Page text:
The tree has arrived and stands naked in the corner of my living room in all its glory just waiting for its starring moment. I can’t believe I wasn’t going to get one this year and, were it not for the generosity and insistence of my band of unrelenting merrymakers, aka best friends ever, I would not have. After Christmas is over and the year wears on (and this one seemed interminable) I always forget how much I love a tree, the way it fills my small home with its fresh pine scent and the warmth and cheeriness it gives the house when fully decked out.
I love my tree so much that each year I risk pneumonia so that it may live long and prosper. The heating vent above the tree is carefully closed off and I piled on warm layers of clothes so that I can keep the household temperature at a balmy (if you live in Antarctica) fifty degrees so as not to dry out my beauty. The one exception is the night of my tree-trimming party when the house is a toasty seventy-two until I’m sure everyone is sloshed enough that they won’t notice me turn the thermostat down again. You’d think over the years they’d get wise to this trick, but we are a close-knit group so a few additional hugs for the transfer of body warmth hardly raises an eyebrow.
The work begins several days ahead of the party when I, and only I, put the lights on. And I like a lot of lights. I’ve lost count of how many 300-string babies I weave together, but I know it far exceeds the warning on the boxes. Warnings are for sissies and corporate lawyers. It is in my anal nature to control the placement of every single bulb on every single string and no one who has foolishly tried to help me with this task has ever repeated the offer.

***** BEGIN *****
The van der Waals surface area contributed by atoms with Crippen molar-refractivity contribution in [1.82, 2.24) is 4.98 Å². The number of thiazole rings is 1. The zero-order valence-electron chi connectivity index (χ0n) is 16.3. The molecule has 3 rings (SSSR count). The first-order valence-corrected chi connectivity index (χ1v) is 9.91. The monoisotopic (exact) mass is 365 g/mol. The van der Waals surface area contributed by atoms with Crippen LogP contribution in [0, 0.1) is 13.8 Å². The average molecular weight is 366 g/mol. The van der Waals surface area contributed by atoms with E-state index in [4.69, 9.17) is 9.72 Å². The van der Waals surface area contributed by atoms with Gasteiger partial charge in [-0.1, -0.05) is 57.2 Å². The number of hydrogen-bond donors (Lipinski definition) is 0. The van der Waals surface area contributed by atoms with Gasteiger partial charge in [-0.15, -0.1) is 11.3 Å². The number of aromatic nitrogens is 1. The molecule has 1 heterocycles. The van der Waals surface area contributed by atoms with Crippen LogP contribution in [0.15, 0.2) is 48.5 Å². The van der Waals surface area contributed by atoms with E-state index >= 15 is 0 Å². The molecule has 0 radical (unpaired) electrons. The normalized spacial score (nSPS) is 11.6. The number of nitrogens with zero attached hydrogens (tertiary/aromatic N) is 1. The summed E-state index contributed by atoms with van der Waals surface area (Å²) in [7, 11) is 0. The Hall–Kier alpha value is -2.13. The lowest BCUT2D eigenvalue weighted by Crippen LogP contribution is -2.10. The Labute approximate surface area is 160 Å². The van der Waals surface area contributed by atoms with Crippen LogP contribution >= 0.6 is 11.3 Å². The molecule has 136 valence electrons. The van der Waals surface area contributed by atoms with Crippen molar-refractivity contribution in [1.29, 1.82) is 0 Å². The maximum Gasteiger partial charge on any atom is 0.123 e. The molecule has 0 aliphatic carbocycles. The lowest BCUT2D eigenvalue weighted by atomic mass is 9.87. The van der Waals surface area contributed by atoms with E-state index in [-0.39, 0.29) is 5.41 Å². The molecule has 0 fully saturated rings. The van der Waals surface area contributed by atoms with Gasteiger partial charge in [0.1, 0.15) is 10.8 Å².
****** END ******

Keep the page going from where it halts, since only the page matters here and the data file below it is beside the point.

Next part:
With “Chestnuts roasting on an open fire,” blaring from my boom box, I begin. I start at the very bottom, clawing my way through the prickly pine needles, meticulously winding the lights up and over branches and tightly around the trunk all the way to the top. Suffice it to say it requires bodily dexterity that would make a reader of the Kama Sutra blush. Arriving at the top, I then weave the lights in toward the trunk and out toward the room, careful to cover each and every layer of branches all the way around and back down to the bottom where I started. When lit, the result never fails to dazzle and if there are a few brown-outs in neighboring counties, so be it.
Come party time, the ornaments are unpacked and throughout the evening friends pick and place their favorites. By the end of the night, usually all of them have managed to make it onto the tree and in surprisingly good order at that. I may rearrange one or two the next day when I’m sober, but for the most part they do me proud.
It takes so much effort to put the tree up, and once it’s done it’s so beautiful, that I would happily leave it up all year if possible. I think my personal best was January 15th. Plus, and I know this will come as a shocker, it’s not as easy as one might think to garner much enthusiasm for a taking-down-the-tree-party. It would seem that by then everyone has moved on to football playoffs and so that lonely task falls to me. But I don’t have to think about it for a while and besides ... that’s another story.